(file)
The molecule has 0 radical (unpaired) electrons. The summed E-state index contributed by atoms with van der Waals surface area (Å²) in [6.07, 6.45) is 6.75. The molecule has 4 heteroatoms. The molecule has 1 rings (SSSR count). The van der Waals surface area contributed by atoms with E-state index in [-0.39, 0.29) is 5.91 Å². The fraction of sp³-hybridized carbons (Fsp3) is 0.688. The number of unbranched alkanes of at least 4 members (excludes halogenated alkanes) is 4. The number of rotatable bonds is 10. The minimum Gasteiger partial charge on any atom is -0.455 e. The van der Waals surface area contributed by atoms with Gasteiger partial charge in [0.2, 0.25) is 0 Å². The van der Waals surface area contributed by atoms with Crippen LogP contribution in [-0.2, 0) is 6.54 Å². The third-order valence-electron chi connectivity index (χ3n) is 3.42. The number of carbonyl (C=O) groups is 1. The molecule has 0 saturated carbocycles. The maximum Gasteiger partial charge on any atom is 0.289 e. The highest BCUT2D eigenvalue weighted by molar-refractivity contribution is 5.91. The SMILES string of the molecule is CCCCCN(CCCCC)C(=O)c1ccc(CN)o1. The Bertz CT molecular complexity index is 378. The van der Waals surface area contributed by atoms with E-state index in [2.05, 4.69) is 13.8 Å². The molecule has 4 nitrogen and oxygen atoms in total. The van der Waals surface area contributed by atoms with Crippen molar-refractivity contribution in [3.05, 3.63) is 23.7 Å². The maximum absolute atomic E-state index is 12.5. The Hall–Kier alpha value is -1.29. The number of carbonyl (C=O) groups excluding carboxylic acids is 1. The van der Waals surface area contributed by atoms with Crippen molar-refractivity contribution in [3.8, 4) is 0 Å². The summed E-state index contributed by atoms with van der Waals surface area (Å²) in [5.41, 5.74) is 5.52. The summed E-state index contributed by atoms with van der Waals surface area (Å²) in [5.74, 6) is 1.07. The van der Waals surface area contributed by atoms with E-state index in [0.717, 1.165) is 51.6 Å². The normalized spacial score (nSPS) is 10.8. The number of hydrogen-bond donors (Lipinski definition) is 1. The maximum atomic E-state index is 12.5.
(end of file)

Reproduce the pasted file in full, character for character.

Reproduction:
The molecule has 0 radical (unpaired) electrons. The summed E-state index contributed by atoms with van der Waals surface area (Å²) in [6.07, 6.45) is 6.75. The molecule has 4 heteroatoms. The molecule has 1 rings (SSSR count). The van der Waals surface area contributed by atoms with E-state index in [-0.39, 0.29) is 5.91 Å². The fraction of sp³-hybridized carbons (Fsp3) is 0.688. The number of unbranched alkanes of at least 4 members (excludes halogenated alkanes) is 4. The number of rotatable bonds is 10. The minimum Gasteiger partial charge on any atom is -0.455 e. The van der Waals surface area contributed by atoms with Gasteiger partial charge in [0.2, 0.25) is 0 Å². The van der Waals surface area contributed by atoms with Crippen LogP contribution in [-0.2, 0) is 6.54 Å². The third-order valence-electron chi connectivity index (χ3n) is 3.42. The number of carbonyl (C=O) groups is 1. The molecule has 0 saturated carbocycles. The maximum Gasteiger partial charge on any atom is 0.289 e. The highest BCUT2D eigenvalue weighted by molar-refractivity contribution is 5.91. The SMILES string of the molecule is CCCCCN(CCCCC)C(=O)c1ccc(CN)o1. The Bertz CT molecular complexity index is 378. The van der Waals surface area contributed by atoms with E-state index in [2.05, 4.69) is 13.8 Å². The molecule has 4 nitrogen and oxygen atoms in total. The van der Waals surface area contributed by atoms with Crippen molar-refractivity contribution in [3.05, 3.63) is 23.7 Å². The maximum absolute atomic E-state index is 12.5. The Hall–Kier alpha value is -1.29. The number of carbonyl (C=O) groups excluding carboxylic acids is 1. The van der Waals surface area contributed by atoms with Crippen molar-refractivity contribution in [3.8, 4) is 0 Å². The summed E-state index contributed by atoms with van der Waals surface area (Å²) in [5.41, 5.74) is 5.52. The summed E-state index contributed by atoms with van der Waals surface area (Å²) in [5.74, 6) is 1.07. The van der Waals surface area contributed by atoms with E-state index in [0.717, 1.165) is 51.6 Å². The normalized spacial score (nSPS) is 10.8. The number of hydrogen-bond donors (Lipinski definition) is 1. The maximum atomic E-state index is 12.5.